While Oscar and Hildegarde are attending a Broadway show, a press agent is shot in an actress' dressing room and an actor is murdered onstage in full view of the audience. Oscar and Hildegarde are on the case.
Unable to solve his last case, famed private detective Lance O'Leary is showing signs of being on the verge of a nervous breakdown. As such, he is admitted to the private Thatcher Institute... See full summary »
In this spoof of the story The Maltese Falcon (1941) is based on, a double-crossing woman, the two-timing P.I. she hired, the corpulent "empress of crime", and a gentleman thief are all after a legendary priceless eighth-century ram's horn.
A very nervous man named Cartwright comes into Perry's office to have the neighbor arrested for his howling dog. He states that the howling is a sign that there is a death in the neighborhood. He also wants a will written giving his estate to the lady living at the neighbors house. It is all very mysterious and by the next day, his will is changed and Cartwright is missing, as is the lady of the house next door. Perry has a will and a retainer and must find out whether he has a client or a beneficiary.Written by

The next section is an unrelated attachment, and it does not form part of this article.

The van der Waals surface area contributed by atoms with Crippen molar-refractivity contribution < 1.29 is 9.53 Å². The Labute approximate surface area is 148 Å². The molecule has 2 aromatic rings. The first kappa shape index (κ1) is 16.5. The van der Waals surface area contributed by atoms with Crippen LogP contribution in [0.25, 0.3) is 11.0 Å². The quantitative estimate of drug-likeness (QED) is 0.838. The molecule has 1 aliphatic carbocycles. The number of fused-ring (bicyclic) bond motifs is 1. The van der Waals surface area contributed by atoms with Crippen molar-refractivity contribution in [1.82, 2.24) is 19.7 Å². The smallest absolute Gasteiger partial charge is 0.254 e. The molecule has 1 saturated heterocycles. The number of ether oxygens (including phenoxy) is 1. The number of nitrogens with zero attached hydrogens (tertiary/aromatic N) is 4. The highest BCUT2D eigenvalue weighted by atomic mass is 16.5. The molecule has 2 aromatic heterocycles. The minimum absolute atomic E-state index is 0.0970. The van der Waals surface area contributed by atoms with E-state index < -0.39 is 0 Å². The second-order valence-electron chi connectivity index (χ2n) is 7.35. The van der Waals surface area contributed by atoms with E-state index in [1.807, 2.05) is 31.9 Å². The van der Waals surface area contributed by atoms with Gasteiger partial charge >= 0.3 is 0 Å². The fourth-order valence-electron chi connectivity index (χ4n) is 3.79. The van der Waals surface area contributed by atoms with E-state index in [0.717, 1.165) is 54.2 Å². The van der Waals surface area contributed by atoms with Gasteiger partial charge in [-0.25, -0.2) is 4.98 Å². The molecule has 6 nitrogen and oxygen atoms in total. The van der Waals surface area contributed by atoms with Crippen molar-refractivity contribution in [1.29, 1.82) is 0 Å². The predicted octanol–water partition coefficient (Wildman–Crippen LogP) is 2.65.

Tony Fontana <firstname.lastname@example.org>
Wow, can't top the "Lightning" review, but here's more about the movie itself. I believe this was the first in a series of Perry Mason films starring Warren William.
What's odd is that this film has no other cast members in common with the subsequent films and in fact the whole tenor of the movie is quite different. In this film Perry has a huge office and staff of detectives. He makes no quips. Has no comic-relief sidekick. And the mystery itself is actually quite good.
Later films gave him a goofy detective sidekick ("Spudsey"), made more of the romance between Della Street and Perry, and had much less mystery in the plots. The appeal of these movies is Perry's string of one-liners he gives to the police, witnesses, etc.
But give this first film a look. There's no comic relief, but the plot is very involved and interesting.
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